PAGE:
(Updated post July 31) The Senate on Wednesday took a symbolic up-or-down vote on both parties' proposals to replace the Bush tax cuts, narrowly passing the Democratic plan to extend low rates for the middle class while letting them expire for earnings over $250,000 a year. The Republican “Tax Hike Prevention Act,” which would preserve the Bush-era rates for another year but eliminate tax credits that benefit roughly 20 million low income families, was defeated 45-54. Senate Minority Leader Mitch McConnell declined to filibuster the vote because “it doesn’t pass constitutional muster and won’t become law” (the Constitution requires all tax measures to originate in the House) and has little chance of success in the Republican-controlled House of Representatives. Nevertheless, the Senate vote was a revealing look at the extraordinarily polarized and dishonest battle that lies ahead.
The “Tax Hike Prevention Act,” which now heads to the House alongside Senate Majority Leader Harry Reid's plan, seems a puzzling name for a bill that proposes to drop the 2010 expansion of the Earned Income Tax Credit, the Child Tax Credit and the American Opportunity Tax Credit (which helped 9.1 million families afford their children's college tuition last year). All told, nearly 20 million families are expected to see their taxes rise under the “Tax Hike Prevention Act,” far less than the 2.1 million high-income households that would face Clinton-era tax rates under the Democrats' plan. But according to Senate Republicans, tax credits for the poor don't count as tax cuts—they're simply “expanded stimulus spending through the tax code.”
This is remarkably dishonest, even by the standards of Washington politics. Although many of the households that receive benefits through the tax code pay little or nothing in federal income tax because they are too poor, they still have to pay state and local tax, sales tax and payroll tax. For a married couple with one child living below the poverty line, the extension of the EITC and Child Tax Credit means an extra $1,934 to pay for food, health care, and education. Disparaging these low income tax breaks as temporary spending while promoting an Estate Tax extension that benefits less than 1 percent of the population is entirely inconsistent and deeply cynical.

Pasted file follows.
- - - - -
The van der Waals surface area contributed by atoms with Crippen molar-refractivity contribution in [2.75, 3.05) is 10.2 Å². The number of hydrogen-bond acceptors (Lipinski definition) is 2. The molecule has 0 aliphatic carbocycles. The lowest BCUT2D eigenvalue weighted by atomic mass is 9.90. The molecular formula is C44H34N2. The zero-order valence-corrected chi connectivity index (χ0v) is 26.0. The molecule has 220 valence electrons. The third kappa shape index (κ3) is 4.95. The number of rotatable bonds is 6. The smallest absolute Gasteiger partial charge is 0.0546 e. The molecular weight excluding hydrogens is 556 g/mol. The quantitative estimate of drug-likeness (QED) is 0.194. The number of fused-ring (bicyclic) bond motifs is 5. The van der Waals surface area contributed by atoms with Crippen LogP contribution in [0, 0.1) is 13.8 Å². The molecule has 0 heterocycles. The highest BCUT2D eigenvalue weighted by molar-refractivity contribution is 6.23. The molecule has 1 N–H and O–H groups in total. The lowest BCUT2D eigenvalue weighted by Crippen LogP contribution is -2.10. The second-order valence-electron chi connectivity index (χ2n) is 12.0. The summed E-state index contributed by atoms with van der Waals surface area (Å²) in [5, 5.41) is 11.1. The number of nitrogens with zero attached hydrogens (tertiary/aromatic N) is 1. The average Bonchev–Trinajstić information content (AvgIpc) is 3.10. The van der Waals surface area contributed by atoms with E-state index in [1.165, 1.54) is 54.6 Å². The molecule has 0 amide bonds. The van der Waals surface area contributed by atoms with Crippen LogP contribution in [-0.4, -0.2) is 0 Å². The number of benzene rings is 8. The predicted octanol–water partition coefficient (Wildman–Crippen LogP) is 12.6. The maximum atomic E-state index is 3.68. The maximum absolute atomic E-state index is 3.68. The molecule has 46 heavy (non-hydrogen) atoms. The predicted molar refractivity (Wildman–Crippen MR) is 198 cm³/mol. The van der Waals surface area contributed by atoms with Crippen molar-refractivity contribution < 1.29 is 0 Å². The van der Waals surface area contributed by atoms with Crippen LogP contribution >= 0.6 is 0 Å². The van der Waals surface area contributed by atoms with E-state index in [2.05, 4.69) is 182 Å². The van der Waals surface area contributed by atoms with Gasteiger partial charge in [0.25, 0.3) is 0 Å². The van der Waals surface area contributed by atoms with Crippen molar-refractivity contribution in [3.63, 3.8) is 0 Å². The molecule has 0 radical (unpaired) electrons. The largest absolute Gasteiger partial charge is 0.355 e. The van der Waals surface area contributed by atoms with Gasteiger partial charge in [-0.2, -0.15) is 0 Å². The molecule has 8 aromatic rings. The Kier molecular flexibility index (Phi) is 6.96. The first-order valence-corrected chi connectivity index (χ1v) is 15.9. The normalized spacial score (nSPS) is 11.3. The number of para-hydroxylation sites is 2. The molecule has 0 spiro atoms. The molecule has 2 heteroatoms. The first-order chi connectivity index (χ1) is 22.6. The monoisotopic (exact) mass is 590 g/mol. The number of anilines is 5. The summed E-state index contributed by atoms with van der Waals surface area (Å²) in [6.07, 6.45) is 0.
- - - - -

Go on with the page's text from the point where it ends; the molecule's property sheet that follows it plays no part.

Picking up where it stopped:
If Republicans want to make the case that the economy is still too weak to support higher taxes on the rich, they should do so. But then how is it possible that argument doesn't go double for the working poor?
Update: The above graph is based on a current law baseline, which means the illustrated reduction in tax rates and average tax savings assume the Bush tax cuts and all other temporary tax breaks will expire on time as planned. In other words, the Senate Republican and Democratic proposals shown are relative to current law in 2013, not the law as it is currently. That's useful for understanding what tax rates will look like in 2013 relative to the Clinton era (before either the Bush tax cuts or the 2009 stimulus), but it doesn't tell you much about how your taxes would change next year relative to this one.
For a more clear illustration of the proposed rate changes, check out the updated graph below, which is based on a recently released analysis of both Senate proposals relative to a current policy baseline. The year-over-year increase in tax rates and dollars shown below also takes into account that Congress will mostly likely extend the current Alternative Minimum Tax and the Estate Tax (estimated at its 2009 rate for Democrats and the lower-rate 2011 version for Republicans).
Whichever baseline you choose, the difference between the plans is stark. The Republican “Tax Hike Prevention Act” would prevent an increase in taxes for the richest 1 percent while raising taxes on everyone else. The largest increase would be on the working poor: $296 on average for an individual in the bottom quintile. The Senate Democratic “Middle Class Tax Cut Act,” meanwhile, would keep taxes as they currently are for everyone but households making over $250,000.